Table of contents
About this book
Skin Cancer after Organ Transplantation presents the state-of-the-art knowledge of cutaneous malignancies following organ transplantation. The life promoting and life enhancing benefits of solid organ transplantation is a major medical advance, but at the cost of the life-long immunosuppression needed to prevent rejection of the donated organ. This induction and maintenance of impaired immunological surveillance is paralleled by a significant increase in the incidence of specific cancers, of which skin cancers are highest.
The book is divided into four sections, providing a basic overview on transplantation medicine, different immunosuppressive agents and their impact on the skin’s immune system, epidemiology and pathophysiology of skin cancer, applicable prophylaxis and therapeutic measures.
1. Transplant medicine: Addresses the immunological background of organ transplantation, immunosuppression and the impact on the cutaneous immunosurveillance. Different immunosuppressive drugs are presented and their interaction with mechanisms of the cutaneous immunosurveillance against skin cancer, are discussed.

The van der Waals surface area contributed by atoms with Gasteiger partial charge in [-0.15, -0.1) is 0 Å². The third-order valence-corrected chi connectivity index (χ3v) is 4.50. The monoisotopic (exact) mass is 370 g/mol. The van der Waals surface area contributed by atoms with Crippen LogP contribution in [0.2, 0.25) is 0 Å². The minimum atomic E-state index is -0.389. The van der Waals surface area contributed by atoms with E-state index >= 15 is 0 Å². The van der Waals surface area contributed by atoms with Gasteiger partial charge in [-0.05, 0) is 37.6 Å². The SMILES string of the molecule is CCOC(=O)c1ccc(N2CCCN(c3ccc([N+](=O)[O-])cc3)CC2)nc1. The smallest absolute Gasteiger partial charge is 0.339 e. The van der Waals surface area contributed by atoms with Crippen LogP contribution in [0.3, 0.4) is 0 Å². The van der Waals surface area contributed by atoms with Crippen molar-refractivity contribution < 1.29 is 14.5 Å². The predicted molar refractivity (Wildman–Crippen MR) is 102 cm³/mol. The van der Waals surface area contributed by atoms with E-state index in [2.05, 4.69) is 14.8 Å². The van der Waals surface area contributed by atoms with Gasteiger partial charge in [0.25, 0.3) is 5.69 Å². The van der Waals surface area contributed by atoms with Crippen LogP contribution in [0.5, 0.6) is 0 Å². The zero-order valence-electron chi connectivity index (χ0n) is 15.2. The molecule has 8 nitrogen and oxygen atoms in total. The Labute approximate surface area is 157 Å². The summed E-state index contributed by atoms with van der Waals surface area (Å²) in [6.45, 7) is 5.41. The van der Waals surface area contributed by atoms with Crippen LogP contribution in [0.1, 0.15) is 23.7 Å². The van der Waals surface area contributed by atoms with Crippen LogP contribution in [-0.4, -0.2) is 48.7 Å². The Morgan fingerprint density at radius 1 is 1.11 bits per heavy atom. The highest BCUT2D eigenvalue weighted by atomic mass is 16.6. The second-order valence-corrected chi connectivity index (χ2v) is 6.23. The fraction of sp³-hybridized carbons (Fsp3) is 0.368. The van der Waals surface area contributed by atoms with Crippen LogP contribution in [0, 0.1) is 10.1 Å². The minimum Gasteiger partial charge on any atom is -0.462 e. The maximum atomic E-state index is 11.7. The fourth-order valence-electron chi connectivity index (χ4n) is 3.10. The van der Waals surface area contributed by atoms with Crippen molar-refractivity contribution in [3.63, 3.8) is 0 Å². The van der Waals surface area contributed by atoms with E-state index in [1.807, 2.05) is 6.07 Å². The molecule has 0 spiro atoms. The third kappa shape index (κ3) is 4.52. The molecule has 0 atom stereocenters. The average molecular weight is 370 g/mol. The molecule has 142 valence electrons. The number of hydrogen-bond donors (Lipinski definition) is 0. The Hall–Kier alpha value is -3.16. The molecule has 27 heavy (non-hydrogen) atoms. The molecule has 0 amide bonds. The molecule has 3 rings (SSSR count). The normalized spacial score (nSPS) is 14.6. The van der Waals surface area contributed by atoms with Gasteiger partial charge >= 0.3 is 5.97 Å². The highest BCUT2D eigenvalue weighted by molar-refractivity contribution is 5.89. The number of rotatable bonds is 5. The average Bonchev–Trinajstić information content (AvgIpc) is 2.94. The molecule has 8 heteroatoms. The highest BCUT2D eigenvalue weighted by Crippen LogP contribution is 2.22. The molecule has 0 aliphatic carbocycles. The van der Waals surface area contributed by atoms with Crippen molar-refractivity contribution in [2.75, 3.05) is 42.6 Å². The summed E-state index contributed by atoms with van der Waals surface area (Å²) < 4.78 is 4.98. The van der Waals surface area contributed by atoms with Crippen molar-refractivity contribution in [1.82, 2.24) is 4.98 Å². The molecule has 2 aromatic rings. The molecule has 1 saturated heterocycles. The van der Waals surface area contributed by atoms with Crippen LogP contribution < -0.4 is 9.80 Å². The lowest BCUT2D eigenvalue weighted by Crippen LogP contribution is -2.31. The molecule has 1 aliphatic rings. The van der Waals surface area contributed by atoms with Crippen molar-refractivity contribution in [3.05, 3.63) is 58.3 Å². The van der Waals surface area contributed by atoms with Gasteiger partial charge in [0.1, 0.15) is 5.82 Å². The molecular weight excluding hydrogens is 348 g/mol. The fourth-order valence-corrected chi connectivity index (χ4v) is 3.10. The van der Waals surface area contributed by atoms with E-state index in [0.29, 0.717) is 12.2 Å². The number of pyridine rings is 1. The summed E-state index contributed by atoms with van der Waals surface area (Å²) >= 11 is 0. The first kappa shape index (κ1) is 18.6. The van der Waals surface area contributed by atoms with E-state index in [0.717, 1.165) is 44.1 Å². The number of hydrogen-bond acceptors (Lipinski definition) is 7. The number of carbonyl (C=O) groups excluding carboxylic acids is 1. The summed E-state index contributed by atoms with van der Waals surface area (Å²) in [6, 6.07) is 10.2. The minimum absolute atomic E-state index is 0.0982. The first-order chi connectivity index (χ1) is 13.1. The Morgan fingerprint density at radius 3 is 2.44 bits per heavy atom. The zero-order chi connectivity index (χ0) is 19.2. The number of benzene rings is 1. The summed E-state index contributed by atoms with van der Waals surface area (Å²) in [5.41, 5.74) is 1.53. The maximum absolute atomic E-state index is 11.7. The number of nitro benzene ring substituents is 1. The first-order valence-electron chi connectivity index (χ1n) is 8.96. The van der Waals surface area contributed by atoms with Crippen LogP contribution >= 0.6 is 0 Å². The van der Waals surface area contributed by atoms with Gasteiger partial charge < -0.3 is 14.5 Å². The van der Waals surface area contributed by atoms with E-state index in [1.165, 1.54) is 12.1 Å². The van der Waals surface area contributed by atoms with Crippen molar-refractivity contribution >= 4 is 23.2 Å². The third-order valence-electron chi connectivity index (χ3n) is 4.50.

2. Post-transplant skin malignancies: Explores the pathogenesis of transplant skin cancer, epidemiological patterns in different geographical regions, clinical and histological features, etiological factors and molecular events in skin cancer induction and progression, i.e., photocarcinogenesis and UV-induced immunosuppression, and oncogenic viruses like human papillomavirus and human herpesvirus, type 8.
3. Specific skin cancers: Focuses on specific skin cancers in organ transplant recipients, especially the most predominant types, like squamous cell carcinoma, its precursor actinic keratoses, and basal cell carcinoma, but also malignant melanoma, Kaposi’s sarcoma, cutaneous T-cell lymphoma and other, more rare skin malignancies.
4. Prophylaxis and therapies: Experts in the field recommend management strategies for preventing and treating transplant skin cancer, with an emphasis on a multidisciplinary approach. As scientists and clinicians strive together to develop effective chemopreventative agents in the face of this accelerated carcinogenesis, there is a real opportunity for advances in the treatment of transplant skin malignancies to translate into reduced skin cancer in the general population.
"Immunosuppression is an essential component of organ transplantation. Unfortunately, the risk of skin cancer is drastically increased in this setting. Distinguished investigators discuss the cause and therapeutic strategies involving the spectrum of cutaneous malignancies associated with immunosuppression." Steven T. Rosen, M.D., Series Editor